Some have called for a Water fund, others have dreamt of "water bonds" to raise the needed resources.

"Considering the fact that we need more than 400 million dollars to provide clean water for about 85 per cent of our people, a water fund, would be an ideal way of getting some of the money' Mr Kofi Asamoah, Executive Officer of CWSA said.

But the conduits through which the money is to flow into the fund remains the unsolved portion of the jigsaw. CWSA does not receive the two and half per cent of urban water billing from GWCL, a source, which he argues, could rake in substantial revenue.

With the water bonds, the proponents of this idea say that the issuing of bonds, just like any form of government borrowing to build water infrastructure, will not only bring in resources but also highlight the importance of the sector.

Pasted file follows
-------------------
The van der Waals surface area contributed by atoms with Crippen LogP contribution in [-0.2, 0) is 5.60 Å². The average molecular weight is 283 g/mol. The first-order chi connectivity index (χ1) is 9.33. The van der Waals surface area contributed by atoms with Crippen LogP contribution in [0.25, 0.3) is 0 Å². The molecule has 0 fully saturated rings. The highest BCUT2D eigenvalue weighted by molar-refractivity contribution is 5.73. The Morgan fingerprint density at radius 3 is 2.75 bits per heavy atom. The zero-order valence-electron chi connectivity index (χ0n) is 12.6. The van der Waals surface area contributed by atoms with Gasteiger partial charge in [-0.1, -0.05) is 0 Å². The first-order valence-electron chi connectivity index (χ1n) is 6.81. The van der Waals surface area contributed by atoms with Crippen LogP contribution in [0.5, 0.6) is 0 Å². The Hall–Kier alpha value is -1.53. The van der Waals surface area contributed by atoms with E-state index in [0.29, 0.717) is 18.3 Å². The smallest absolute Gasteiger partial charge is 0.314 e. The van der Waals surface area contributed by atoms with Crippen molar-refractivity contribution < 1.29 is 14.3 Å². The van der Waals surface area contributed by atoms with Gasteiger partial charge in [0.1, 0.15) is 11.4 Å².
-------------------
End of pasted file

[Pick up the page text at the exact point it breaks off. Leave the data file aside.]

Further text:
There is idle money in the hands of people who are looking for a good place to make money. There is a price to pay by society to take people from ponds, where they compete with beasts to access this vital commodity.

In an environment where water is subjected to continuing inequities of use and access, where too many actors, institutions and too little co-ordination, where there is increasing competition for the scarce and finite resource, only a good water policy can hold the centre. Mr Mintah Ofosa Agyeman, Director of Water at the Ministry of Works and Housing, who is also the chief scribe of the yet to be unveiled "national water policy" says," the policy would avoid conflicts among the actors and at the same time reinforce their bonds."

It would uphold the fundamental rights of all people without discrimination to safe and adequate water and enhance the popular participation in its management at the local level.